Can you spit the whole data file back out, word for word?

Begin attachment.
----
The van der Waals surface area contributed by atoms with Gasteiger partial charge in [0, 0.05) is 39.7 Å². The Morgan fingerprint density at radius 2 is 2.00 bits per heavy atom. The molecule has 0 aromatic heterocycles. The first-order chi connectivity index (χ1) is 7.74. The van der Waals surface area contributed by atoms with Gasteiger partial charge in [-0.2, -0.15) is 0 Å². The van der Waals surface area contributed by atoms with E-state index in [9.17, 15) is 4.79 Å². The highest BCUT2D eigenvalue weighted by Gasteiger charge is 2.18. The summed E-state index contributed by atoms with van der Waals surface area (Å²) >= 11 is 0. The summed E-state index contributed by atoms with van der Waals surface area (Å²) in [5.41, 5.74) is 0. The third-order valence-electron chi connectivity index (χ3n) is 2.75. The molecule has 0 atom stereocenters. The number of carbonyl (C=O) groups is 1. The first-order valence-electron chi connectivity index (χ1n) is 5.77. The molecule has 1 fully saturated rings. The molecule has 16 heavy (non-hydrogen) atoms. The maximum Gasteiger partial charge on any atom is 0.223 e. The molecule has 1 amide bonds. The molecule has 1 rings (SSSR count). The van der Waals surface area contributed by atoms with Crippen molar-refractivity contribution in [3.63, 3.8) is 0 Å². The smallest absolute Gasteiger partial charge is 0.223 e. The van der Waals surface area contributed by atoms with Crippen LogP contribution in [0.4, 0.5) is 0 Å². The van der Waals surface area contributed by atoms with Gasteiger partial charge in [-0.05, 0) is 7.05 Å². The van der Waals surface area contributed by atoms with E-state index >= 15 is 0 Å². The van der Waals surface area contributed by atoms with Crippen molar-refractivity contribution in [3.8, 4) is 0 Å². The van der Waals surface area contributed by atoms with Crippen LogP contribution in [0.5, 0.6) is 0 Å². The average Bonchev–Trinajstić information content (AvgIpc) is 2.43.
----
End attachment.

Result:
The van der Waals surface area contributed by atoms with Gasteiger partial charge in [0, 0.05) is 39.7 Å². The Morgan fingerprint density at radius 2 is 2.00 bits per heavy atom. The molecule has 0 aromatic heterocycles. The first-order chi connectivity index (χ1) is 7.74. The van der Waals surface area contributed by atoms with Gasteiger partial charge in [-0.2, -0.15) is 0 Å². The van der Waals surface area contributed by atoms with E-state index in [9.17, 15) is 4.79 Å². The highest BCUT2D eigenvalue weighted by Gasteiger charge is 2.18. The summed E-state index contributed by atoms with van der Waals surface area (Å²) >= 11 is 0. The summed E-state index contributed by atoms with van der Waals surface area (Å²) in [5.41, 5.74) is 0. The third-order valence-electron chi connectivity index (χ3n) is 2.75. The molecule has 0 atom stereocenters. The number of carbonyl (C=O) groups is 1. The first-order valence-electron chi connectivity index (χ1n) is 5.77. The molecule has 1 fully saturated rings. The molecule has 16 heavy (non-hydrogen) atoms. The maximum Gasteiger partial charge on any atom is 0.223 e. The molecule has 1 amide bonds. The molecule has 1 rings (SSSR count). The van der Waals surface area contributed by atoms with Crippen molar-refractivity contribution in [3.63, 3.8) is 0 Å². The smallest absolute Gasteiger partial charge is 0.223 e. The van der Waals surface area contributed by atoms with Crippen LogP contribution in [0.4, 0.5) is 0 Å². The van der Waals surface area contributed by atoms with Gasteiger partial charge in [-0.05, 0) is 7.05 Å². The van der Waals surface area contributed by atoms with E-state index >= 15 is 0 Å². The van der Waals surface area contributed by atoms with Crippen molar-refractivity contribution in [3.8, 4) is 0 Å². The van der Waals surface area contributed by atoms with Crippen LogP contribution in [0.5, 0.6) is 0 Å². The average Bonchev–Trinajstić information content (AvgIpc) is 2.43.